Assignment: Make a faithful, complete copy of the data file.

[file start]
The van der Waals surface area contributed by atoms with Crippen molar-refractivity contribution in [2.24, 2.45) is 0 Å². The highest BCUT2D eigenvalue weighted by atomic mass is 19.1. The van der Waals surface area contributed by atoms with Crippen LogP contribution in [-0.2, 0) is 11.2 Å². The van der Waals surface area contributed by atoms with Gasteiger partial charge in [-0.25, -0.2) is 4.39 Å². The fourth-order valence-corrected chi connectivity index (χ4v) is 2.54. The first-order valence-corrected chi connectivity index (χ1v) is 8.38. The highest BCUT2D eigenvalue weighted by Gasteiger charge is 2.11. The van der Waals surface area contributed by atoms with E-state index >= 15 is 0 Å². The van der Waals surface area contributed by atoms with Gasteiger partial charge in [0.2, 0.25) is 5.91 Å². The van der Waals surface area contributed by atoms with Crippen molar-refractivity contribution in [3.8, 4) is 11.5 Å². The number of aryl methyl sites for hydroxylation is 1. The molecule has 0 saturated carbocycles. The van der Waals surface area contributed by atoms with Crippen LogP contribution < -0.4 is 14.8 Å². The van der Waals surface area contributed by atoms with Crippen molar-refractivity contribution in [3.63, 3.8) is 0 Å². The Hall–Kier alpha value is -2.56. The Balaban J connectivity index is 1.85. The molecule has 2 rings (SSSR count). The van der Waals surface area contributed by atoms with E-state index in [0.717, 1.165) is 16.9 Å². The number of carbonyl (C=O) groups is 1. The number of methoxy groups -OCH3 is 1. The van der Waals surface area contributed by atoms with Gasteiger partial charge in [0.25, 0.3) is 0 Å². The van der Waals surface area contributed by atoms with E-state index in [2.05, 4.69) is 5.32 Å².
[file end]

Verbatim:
The van der Waals surface area contributed by atoms with Crippen molar-refractivity contribution in [2.24, 2.45) is 0 Å². The highest BCUT2D eigenvalue weighted by atomic mass is 19.1. The van der Waals surface area contributed by atoms with Crippen LogP contribution in [-0.2, 0) is 11.2 Å². The van der Waals surface area contributed by atoms with Gasteiger partial charge in [-0.25, -0.2) is 4.39 Å². The fourth-order valence-corrected chi connectivity index (χ4v) is 2.54. The first-order valence-corrected chi connectivity index (χ1v) is 8.38. The highest BCUT2D eigenvalue weighted by Gasteiger charge is 2.11. The van der Waals surface area contributed by atoms with E-state index >= 15 is 0 Å². The van der Waals surface area contributed by atoms with Gasteiger partial charge in [0.2, 0.25) is 5.91 Å². The van der Waals surface area contributed by atoms with Crippen molar-refractivity contribution in [3.8, 4) is 11.5 Å². The number of aryl methyl sites for hydroxylation is 1. The molecule has 0 saturated carbocycles. The van der Waals surface area contributed by atoms with Crippen LogP contribution < -0.4 is 14.8 Å². The van der Waals surface area contributed by atoms with Crippen molar-refractivity contribution in [3.63, 3.8) is 0 Å². The Hall–Kier alpha value is -2.56. The Balaban J connectivity index is 1.85. The molecule has 2 rings (SSSR count). The van der Waals surface area contributed by atoms with E-state index in [0.717, 1.165) is 16.9 Å². The number of carbonyl (C=O) groups is 1. The number of methoxy groups -OCH3 is 1. The van der Waals surface area contributed by atoms with Gasteiger partial charge in [0.25, 0.3) is 0 Å². The van der Waals surface area contributed by atoms with E-state index in [2.05, 4.69) is 5.32 Å².